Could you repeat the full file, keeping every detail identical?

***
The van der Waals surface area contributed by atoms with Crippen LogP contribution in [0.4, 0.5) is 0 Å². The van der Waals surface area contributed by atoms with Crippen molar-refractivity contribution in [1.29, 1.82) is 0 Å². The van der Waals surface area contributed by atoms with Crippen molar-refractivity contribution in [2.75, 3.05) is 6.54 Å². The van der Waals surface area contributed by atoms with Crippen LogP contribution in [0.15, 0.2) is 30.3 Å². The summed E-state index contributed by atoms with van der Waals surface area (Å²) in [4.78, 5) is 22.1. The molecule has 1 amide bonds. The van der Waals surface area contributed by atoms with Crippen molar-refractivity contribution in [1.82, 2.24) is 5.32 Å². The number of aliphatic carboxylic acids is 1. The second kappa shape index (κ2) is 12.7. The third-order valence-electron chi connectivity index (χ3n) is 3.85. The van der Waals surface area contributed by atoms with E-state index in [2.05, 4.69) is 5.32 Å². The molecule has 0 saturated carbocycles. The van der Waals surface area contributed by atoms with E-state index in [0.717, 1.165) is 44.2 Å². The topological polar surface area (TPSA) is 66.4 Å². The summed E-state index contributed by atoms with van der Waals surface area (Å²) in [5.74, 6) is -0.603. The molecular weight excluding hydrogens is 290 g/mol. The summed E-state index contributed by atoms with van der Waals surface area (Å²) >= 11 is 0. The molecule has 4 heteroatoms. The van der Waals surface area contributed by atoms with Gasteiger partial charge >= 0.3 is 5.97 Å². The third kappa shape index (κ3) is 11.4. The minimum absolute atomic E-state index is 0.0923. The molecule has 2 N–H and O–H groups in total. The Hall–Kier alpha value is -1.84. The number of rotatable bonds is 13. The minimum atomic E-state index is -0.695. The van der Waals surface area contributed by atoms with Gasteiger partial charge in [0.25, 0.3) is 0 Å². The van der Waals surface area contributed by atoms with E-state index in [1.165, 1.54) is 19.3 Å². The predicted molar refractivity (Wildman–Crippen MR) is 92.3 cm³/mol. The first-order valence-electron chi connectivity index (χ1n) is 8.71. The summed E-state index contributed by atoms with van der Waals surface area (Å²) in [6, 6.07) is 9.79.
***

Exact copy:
The van der Waals surface area contributed by atoms with Crippen LogP contribution in [0.4, 0.5) is 0 Å². The van der Waals surface area contributed by atoms with Crippen molar-refractivity contribution in [1.29, 1.82) is 0 Å². The van der Waals surface area contributed by atoms with Crippen molar-refractivity contribution in [2.75, 3.05) is 6.54 Å². The van der Waals surface area contributed by atoms with Crippen LogP contribution in [0.15, 0.2) is 30.3 Å². The summed E-state index contributed by atoms with van der Waals surface area (Å²) in [4.78, 5) is 22.1. The molecule has 1 amide bonds. The van der Waals surface area contributed by atoms with Crippen molar-refractivity contribution in [1.82, 2.24) is 5.32 Å². The number of aliphatic carboxylic acids is 1. The second kappa shape index (κ2) is 12.7. The third-order valence-electron chi connectivity index (χ3n) is 3.85. The van der Waals surface area contributed by atoms with E-state index in [2.05, 4.69) is 5.32 Å². The molecule has 0 saturated carbocycles. The van der Waals surface area contributed by atoms with E-state index in [0.717, 1.165) is 44.2 Å². The topological polar surface area (TPSA) is 66.4 Å². The summed E-state index contributed by atoms with van der Waals surface area (Å²) in [5.74, 6) is -0.603. The molecular weight excluding hydrogens is 290 g/mol. The summed E-state index contributed by atoms with van der Waals surface area (Å²) >= 11 is 0. The molecule has 4 heteroatoms. The van der Waals surface area contributed by atoms with Gasteiger partial charge >= 0.3 is 5.97 Å². The third kappa shape index (κ3) is 11.4. The minimum absolute atomic E-state index is 0.0923. The molecule has 2 N–H and O–H groups in total. The Hall–Kier alpha value is -1.84. The number of rotatable bonds is 13. The minimum atomic E-state index is -0.695. The van der Waals surface area contributed by atoms with Gasteiger partial charge in [0.25, 0.3) is 0 Å². The van der Waals surface area contributed by atoms with E-state index in [1.165, 1.54) is 19.3 Å². The predicted molar refractivity (Wildman–Crippen MR) is 92.3 cm³/mol. The first-order valence-electron chi connectivity index (χ1n) is 8.71. The summed E-state index contributed by atoms with van der Waals surface area (Å²) in [6, 6.07) is 9.79.